For his favourite director Hitchcock, he explored a wine cellar with Ingrid Bergman in NOTORIOUS, caused Joan Fontaine to have SUSPICION, dodged a crop-dusting plane and played hide-and-seek on Mount Rushmore in  NORTH BY NORTHWEST.


With Ingrid Bergman.NOTORIOUS




Audrey Hepburn, in CHARADE, asked him,

“Do you know what’s wrong with you?”.
“No, what?” he responded.



He wouldn’t choose a best performance, but stated that his worst was as Mortimer Brewster in ARSENIC AND OLD LACE.


And there were the parts he didn’t play: Norman Maine in A STAR IS BORN (salary demands were too high); William Holden’s role in THE BRIDGE ON THE KWAI ( he took too long to decide); THE MUSIC MAN ( he told Jack Warner that he wouldn’t even see the movie if Robert Preston didn’t recreate his stage role of Harold Hill ; MY FAIR LADY ( he didn’t think anyone could do better than Rex Harrison.)




Was pleased to find this ditty sung by Greer Garson, Judy Garland and Lucille Ball during a WW2 war bond rally, possibly in 1943. The lyrics were supposedly penned by the gals  themselves, and it was dubbed  “The Rooney-Pidgeon-Skelton Blues.”

A comedy plea against  typecasting.

Not  sure what tune was used, though the first line can go with “Three Little Maids” from “The Mikado.”


Judy Garland, (Fred Astaire?)Greer Garson, Betty Hutton, Mickey Rooney, Lucille Ball, Spencer Tracy.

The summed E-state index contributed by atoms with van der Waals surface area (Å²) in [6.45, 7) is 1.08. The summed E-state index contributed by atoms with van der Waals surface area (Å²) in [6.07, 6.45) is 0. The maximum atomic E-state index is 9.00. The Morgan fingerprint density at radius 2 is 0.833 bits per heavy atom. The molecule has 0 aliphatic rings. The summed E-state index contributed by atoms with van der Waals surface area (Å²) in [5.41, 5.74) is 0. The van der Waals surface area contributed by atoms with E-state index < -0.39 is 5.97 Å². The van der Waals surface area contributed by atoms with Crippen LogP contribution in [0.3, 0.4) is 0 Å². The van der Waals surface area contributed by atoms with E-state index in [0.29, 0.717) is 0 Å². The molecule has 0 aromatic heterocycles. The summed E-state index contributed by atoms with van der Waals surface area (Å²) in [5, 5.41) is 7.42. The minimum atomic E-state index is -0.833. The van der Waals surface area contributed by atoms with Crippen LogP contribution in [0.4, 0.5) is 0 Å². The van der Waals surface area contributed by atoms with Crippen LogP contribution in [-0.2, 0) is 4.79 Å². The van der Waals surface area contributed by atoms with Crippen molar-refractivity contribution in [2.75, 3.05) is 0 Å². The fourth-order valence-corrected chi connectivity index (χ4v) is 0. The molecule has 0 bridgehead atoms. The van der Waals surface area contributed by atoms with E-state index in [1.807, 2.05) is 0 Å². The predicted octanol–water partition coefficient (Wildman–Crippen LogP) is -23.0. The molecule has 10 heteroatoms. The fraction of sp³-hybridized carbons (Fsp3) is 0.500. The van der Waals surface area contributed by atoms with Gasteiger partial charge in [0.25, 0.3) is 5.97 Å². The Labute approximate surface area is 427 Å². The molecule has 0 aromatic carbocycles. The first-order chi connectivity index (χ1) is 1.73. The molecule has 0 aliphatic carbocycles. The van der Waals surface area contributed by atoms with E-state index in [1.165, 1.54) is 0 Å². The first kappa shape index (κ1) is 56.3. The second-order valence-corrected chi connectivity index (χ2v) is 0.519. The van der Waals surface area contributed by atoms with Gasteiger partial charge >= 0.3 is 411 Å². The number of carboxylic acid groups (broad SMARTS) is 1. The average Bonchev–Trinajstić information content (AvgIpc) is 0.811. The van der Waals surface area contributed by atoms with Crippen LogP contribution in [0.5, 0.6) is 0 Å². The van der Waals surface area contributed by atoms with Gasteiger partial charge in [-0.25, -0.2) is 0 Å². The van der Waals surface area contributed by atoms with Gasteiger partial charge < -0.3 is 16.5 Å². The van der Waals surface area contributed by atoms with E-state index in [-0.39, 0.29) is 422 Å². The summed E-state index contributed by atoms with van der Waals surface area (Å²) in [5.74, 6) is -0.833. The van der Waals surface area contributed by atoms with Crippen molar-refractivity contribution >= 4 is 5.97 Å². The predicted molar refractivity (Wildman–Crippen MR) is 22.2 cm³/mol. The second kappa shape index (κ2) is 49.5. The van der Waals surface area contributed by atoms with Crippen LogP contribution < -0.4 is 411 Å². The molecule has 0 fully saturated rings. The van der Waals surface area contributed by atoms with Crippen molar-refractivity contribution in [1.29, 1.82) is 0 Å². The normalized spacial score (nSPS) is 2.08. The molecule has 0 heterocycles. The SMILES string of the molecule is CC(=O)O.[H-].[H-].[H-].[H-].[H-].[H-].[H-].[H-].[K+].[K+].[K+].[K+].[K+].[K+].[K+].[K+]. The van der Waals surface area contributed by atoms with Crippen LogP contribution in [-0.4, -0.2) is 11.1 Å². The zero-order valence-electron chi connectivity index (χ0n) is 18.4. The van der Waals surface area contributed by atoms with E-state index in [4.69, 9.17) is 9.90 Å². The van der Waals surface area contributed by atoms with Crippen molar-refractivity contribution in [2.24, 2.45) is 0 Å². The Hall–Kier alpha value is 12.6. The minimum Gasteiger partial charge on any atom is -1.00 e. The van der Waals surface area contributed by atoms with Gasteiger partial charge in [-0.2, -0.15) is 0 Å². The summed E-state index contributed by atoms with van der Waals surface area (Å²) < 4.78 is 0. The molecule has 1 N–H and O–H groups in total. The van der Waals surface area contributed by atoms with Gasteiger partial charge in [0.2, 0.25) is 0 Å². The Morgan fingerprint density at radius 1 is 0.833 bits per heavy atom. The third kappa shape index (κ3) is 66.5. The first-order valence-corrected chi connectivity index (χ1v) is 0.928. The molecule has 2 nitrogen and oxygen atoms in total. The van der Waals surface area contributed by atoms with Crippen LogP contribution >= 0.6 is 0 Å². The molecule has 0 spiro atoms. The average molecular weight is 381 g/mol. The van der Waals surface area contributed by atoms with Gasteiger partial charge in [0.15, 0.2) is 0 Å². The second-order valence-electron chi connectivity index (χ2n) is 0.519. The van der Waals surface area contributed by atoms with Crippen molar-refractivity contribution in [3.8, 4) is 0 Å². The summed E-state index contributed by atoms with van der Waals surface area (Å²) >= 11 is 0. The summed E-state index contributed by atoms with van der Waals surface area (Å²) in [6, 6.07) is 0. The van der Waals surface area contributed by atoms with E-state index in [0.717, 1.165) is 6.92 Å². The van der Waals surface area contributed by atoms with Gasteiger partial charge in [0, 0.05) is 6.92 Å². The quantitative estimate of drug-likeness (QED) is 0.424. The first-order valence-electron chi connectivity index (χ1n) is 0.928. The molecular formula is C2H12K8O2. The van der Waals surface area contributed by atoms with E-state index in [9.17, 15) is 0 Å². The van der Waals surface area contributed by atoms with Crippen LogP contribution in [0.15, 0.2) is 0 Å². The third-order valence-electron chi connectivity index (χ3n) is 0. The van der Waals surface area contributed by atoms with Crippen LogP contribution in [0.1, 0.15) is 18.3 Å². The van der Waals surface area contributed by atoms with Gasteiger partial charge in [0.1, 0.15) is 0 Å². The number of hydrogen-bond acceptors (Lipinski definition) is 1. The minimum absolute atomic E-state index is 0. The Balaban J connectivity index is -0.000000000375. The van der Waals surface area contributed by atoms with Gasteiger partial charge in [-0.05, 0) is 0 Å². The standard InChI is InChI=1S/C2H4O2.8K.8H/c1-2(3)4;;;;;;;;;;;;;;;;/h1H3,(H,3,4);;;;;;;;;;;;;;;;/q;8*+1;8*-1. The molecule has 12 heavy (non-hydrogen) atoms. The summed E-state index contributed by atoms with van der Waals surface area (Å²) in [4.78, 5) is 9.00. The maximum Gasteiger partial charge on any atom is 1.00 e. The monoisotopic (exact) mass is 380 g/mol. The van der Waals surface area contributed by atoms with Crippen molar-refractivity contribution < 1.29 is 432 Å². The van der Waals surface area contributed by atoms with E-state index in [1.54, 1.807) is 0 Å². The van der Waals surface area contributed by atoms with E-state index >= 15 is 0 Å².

All: We’re three little maids from Hollywood ,
We want to do things we never should,

They never let us have our fling

We always do the same old thing.


      I’m Mickey Rooney’s girl friend.


     I’m Walter Pidgeon’s wife.


      I’m Red Skelton’s sidekick.

All: And we’re stuck with them for life.


I sing to Mr Gable but he’s never really there

I’m longing to enchant him with sophisticated flair

But every time I turn I turn around , Andy Hardy’s in my hair.


I’d like to go cavorting with some charming Mr. Deeds, and slink around in gowns with several modern well-placed beads.

But all I get is a bustles-flannel nighties- widows’s weeds!

All: There’s no escape – you’re  stuck with that for life.


I’d love to play dramatic roles with diction terse and clipped,

To chew the scenery into shreds with stark and sombre script,

But I’m always with Red Skelton, being flipped and tripped and stripped!

All: What good is versatility when we can’t show our ability, To do the sort of thing we would enjoy.

Greer: I’m stuck with domesticity.

Lucille: And I with burlesquicity.

Judy: And I’m so gosh darned busy being  coy.

All: Three girls who are tired of it all.we can’t get away from those three leading men. We finish up a picture, then we’re with them again.

Greer: In aprons!

Lucille: In spangles!

Judy: In socks!

  • I’m Garson
  • I’m Garland
  • I’m Ball.


If only it had been recorded. Maybe it was! Bloodhounds at the ready.


Lucille and Greer


(Bob commented below and also highlighted this photo  of all the stars on the war bond tour.)